boundary = 0, color = "white") +
  geom_vline(xintercept = 0) +
  scale_fill_viridis_d(option = "plasma", end = 0.5,
                       guide = guide_legend(reverse = TRUE)) +
  labs(x = "Predicted proportion of women in parliament", 
       y = "Count", fill = "Is zero?") +
  facet_wrap(vars(quota), ncol = 2,
             labeller = labeller(quota = c(`TRUE` = "Quota", 
                                           `FALSE` = "No Quota"))) + 
  theme_clean() +
  theme(legend.position = "bottom")

The process for deciding 0/not 0 is probably determined by different political and social factors, though. It’s likely that having a quota, for instance, should increase the probability of having at least one woman. There are probably a host of other factors—if we were doing this in real life, we could fully specify a model that explains the no women vs. at-least-one-woman split. For now, we’ll just use quota, though (in part because there are actually only 3 zeros!). This model takes a little longer to run because of all the moving parts:

model_beta_zi <- brm(
  bf(prop_fem ~ quota,
     phi ~ quota,
     zi ~ quota),
  data = vdem_clean,
  family = zero_inflated_beta(),
  chains = 4, iter = 2000, warmup = 1000,
  cores = 4, seed = 1234,
  backend = "cmdstanr"
)
## Start sampling
tidy(model_beta_zi, effects = "fixed")
## # A tibble: 6 × 7
##   effect component term            estimate std.error conf.low conf.high
##   <chr>  <chr>     <chr>              <dbl>     <dbl>    <dbl>     <dbl>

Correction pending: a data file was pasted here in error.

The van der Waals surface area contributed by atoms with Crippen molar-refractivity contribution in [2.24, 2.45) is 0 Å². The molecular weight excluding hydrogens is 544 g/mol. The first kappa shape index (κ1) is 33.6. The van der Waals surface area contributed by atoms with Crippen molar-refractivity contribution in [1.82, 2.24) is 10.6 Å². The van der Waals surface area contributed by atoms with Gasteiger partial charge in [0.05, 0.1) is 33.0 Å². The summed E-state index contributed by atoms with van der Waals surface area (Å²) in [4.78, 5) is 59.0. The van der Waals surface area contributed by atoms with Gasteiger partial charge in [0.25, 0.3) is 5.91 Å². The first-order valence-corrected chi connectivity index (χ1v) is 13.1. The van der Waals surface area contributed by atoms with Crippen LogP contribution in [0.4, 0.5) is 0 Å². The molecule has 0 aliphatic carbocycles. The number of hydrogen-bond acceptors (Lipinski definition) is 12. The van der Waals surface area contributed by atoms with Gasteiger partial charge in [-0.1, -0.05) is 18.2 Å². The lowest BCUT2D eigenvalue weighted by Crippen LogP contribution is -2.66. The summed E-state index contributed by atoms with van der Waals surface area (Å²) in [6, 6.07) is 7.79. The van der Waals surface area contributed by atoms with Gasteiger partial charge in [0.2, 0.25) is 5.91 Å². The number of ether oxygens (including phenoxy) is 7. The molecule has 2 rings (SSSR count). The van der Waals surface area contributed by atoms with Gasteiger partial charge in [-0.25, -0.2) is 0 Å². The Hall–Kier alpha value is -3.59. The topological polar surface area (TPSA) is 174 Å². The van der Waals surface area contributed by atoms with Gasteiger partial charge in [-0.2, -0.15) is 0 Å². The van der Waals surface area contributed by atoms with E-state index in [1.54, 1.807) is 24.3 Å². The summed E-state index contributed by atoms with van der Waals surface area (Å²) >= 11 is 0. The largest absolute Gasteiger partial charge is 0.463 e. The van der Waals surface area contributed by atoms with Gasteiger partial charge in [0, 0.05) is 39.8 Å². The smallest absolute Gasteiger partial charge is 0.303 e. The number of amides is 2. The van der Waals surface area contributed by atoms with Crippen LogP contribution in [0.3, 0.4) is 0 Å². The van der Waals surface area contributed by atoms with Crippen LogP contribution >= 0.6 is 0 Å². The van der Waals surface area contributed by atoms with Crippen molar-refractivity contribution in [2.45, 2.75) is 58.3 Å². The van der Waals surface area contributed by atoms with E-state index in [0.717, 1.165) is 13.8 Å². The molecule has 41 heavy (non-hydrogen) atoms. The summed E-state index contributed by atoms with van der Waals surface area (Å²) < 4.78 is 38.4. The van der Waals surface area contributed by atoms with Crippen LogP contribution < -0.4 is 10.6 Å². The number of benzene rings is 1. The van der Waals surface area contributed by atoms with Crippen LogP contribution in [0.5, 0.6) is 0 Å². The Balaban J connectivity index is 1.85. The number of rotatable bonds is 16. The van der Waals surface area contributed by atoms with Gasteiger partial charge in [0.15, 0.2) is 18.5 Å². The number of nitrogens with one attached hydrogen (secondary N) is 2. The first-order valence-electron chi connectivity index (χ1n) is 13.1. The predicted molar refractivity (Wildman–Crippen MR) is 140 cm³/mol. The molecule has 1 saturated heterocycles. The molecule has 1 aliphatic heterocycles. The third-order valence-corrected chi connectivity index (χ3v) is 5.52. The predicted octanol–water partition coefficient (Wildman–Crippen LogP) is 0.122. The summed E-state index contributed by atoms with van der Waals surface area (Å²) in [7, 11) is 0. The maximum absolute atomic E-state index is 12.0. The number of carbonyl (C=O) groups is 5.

## 1 fixed  cond      (Intercept)       -1.45     0.0227   -1.49     -1.41 
## 2 fixed  cond      phi_(Intercept)    2.38     0.0424    2.30      2.47 
## 3 fixed  zi        (Intercept)       -3.57     0.191    -3.96     -3.22 
## 4 fixed  cond      quotaTRUE          0.386    0.0316    0.325     0.449
## 5 fixed  cond      phi_quotaTRUE      0.342    0.0698    0.203     0.480
## 6 fixed  zi        quotaTRUE         -5.73     2.94    -13.5      -2.15

We now have two estimates for the zi part: an intercept and a coefficient for quota. Since these are on the logit scale, we can combine them mathematically to figure out the marginal effect of quota on the probability of being 0:

zi_intercept <- tidy(model_beta_zi, effects = "fixed") %>% 
  filter(component == "zi", term == "(Intercept)") %>% 
  pull(estimate)

zi_quota <- tidy(model_beta_zi, effects = "fixed") %>% 
  filter(component == "zi", term == "quotaTRUE") %>% 
  pull(estimate)

plogis(zi_intercept + zi_quota) - plogis(zi_intercept)
## b_zi_Intercept 
##        -0.0272

Based on this, having a quota reduces the proportion of 0s in the data by 2.7 percentage points. Unsurprisingly, we can also see this in the posterior predictions. We can look at the predicted proportion of 0s across the two levels of quota to find the marginal effect of having a quota on the 0/not 0 split. To do this with tidybayes, we can use the dpar argument in epred_draws() to also calculated the predicted zero-inflation part of the model (this is omitted by default). Here’s what that looks like:

pred_beta_zi <- model_beta_zi %>% 
  epred_draws(newdata = expand_grid(quota = c(FALSE, TRUE)),
              dpar = "zi")

# We now have columns for the overall prediction (.epred) and for the
# zero-inflation probability (zi)